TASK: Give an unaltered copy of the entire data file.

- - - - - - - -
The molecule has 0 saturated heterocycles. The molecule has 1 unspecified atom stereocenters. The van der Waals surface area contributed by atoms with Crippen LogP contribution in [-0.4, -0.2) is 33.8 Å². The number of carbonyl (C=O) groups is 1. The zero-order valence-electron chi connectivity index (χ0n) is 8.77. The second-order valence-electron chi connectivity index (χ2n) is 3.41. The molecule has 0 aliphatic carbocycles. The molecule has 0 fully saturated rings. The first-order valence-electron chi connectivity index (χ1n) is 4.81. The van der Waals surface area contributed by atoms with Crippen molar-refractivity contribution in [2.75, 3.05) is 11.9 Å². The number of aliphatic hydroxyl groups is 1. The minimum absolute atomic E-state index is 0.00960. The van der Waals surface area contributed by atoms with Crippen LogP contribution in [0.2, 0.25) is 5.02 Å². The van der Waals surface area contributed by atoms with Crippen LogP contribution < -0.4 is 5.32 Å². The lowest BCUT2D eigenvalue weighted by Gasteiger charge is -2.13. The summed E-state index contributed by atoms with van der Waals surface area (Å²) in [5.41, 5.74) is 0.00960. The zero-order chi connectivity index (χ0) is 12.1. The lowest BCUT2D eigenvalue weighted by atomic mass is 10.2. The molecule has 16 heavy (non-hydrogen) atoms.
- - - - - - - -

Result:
The molecule has 0 saturated heterocycles. The molecule has 1 unspecified atom stereocenters. The van der Waals surface area contributed by atoms with Crippen LogP contribution in [-0.4, -0.2) is 33.8 Å². The number of carbonyl (C=O) groups is 1. The zero-order valence-electron chi connectivity index (χ0n) is 8.77. The second-order valence-electron chi connectivity index (χ2n) is 3.41. The molecule has 0 aliphatic carbocycles. The molecule has 0 fully saturated rings. The first-order valence-electron chi connectivity index (χ1n) is 4.81. The van der Waals surface area contributed by atoms with Crippen molar-refractivity contribution in [2.75, 3.05) is 11.9 Å². The number of aliphatic hydroxyl groups is 1. The minimum absolute atomic E-state index is 0.00960. The van der Waals surface area contributed by atoms with Crippen LogP contribution in [0.2, 0.25) is 5.02 Å². The van der Waals surface area contributed by atoms with Crippen LogP contribution < -0.4 is 5.32 Å². The lowest BCUT2D eigenvalue weighted by Gasteiger charge is -2.13. The summed E-state index contributed by atoms with van der Waals surface area (Å²) in [5.41, 5.74) is 0.00960. The zero-order chi connectivity index (χ0) is 12.1. The lowest BCUT2D eigenvalue weighted by atomic mass is 10.2. The molecule has 16 heavy (non-hydrogen) atoms.